General Eye Interest

/General Eye Interest

Makeup Tips for Eye Health

The products you use around your eyes play an important part in your eye health. Similar to brushing your teeth daily, eye hygiene and removal of make-up is essential. We all react to products on our skin differently and for those of us who are more sensitive, hypo-allergenic products are preferable. For those with dry eyes or contact lens wearers, it is particularly important to develop healthy habits with eye hygiene.
Eye make-up products; whether they are applied to our eyelashes or around our eyes, affect different anatomical parts of the eye. Below are some tips for different eye make-up application.

-Eyeliner. When using eyeliner, be mindful that application on the waterline (inner eyelid) can block the meibomian glands (see image 1) and contaminate the eye 1.  A study done in the Faculty of Science at Waterloo found that within 5 minutes, 15-30% more make-up particles were found in the tear film when eyeliner was applied to the waterline, compared to application outside of this 1. Our meibomian glands secrete the lipid layer of our tears which stop our tears from evaporating and thus it is important that these glands are open and functioning. Shortly after application of eyeliner, there are demonstrated changes to the tear film and its stability 2.
Eyeliner application if used, should avoid the waterline to reduce its effect on our tears.

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Image 1. Layers of tears.

-Eyeshadow. This is applied further from the glands and inner structures of the eyes, however certain types of eye shadows that smear easily, may also end up in your tear film. Studies show that this product in addition to mascara, can cause the greatest discomfort amongst many cosmetic products 3. Contact lens wearers should also be mindful that eyeshadow may deposit on their contact lenses and this should be avoided 3.

-Mascara. This is a common make-up item that needs to be changed regularly. Our skin has normal bacteria such as Staphylococcus Aureus and some people may have a build-up of bacteria on their eyelashes termed ‘anterior blepharitis’. A maximum of 3-month use of a mascara wand before replacement is important to reduce harbouring bacteria 4. When your optometrist performs a slit lamp microscopy exam, they look at your lashes for signs of blepharitis. If this is present, you may need an additional eyelid cleaner such as an antibacterial foam, which is used to scrub your lids and lashes at least once per day. Research has demonstrated that mascara can also cause pigmentation inside the eye at the lacrimal sac (part of the duct to the lacrimal system which contains anatomical structures used for tear production and drainage) 5.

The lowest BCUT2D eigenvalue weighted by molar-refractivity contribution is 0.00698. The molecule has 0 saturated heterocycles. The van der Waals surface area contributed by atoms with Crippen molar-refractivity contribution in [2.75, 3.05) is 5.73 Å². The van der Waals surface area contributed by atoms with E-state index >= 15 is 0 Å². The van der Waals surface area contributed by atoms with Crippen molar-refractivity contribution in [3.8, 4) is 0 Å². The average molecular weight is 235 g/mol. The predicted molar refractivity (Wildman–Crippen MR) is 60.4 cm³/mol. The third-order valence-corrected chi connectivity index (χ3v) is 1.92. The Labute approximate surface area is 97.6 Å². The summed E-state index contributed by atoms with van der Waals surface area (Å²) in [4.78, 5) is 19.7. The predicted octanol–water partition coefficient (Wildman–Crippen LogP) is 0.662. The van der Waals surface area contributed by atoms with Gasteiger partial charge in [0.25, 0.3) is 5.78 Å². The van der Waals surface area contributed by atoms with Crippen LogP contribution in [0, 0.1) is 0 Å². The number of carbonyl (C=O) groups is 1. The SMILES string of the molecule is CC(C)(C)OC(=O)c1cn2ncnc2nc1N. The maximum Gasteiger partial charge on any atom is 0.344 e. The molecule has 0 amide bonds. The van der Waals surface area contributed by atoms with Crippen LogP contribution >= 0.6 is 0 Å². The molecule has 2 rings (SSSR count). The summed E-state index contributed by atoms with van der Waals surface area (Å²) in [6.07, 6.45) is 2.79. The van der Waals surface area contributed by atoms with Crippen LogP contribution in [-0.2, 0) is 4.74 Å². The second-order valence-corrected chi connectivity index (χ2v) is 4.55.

-Anti-ageing eye creams. These creams are often applied around the eyes. Research shows that the retinoids present in these eye creams can negatively affect meibomian gland function (the glands which secrete the oil in our tears), and potentially contribute to dry eye disease 2. Studies investigating the effect of systemic isotretinoin on animal models demonstrated signs of blepharitis and meibomian gland ductal epithelium thickening, as well as decreased mature gland acini, which contribute to the lipid (oily) layer of our tears 2. There was also reduction in the number and size of meibomian gland acini (see image 2) 2. Human studies of those taking systemic isotretinoin for acne also demonstrated dry eye symptoms, blepharitis and Meibomian gland dysfunction. The lacrimal gland, which secretes the aqueous tears, also releases isotretinoin. “The potential impact of the usage of anti-aging facial and eye creams and gels on developing meibomian gland dysfunction and dry eye syndrome is great” 2.

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Image 2. A single meibomian gland has clustered acini that secrete meibum. (Knop et al, 2011.)

• Pigmented products used over many years, may accumulate in the conjunctivae and the lacrimal system 2,6. The conjunctiva is a mucous membrane forming most of the surface of the eye – the white part of the eye you see in the mirror.

• Cosmetic products may also cause contact lens spoliation 2.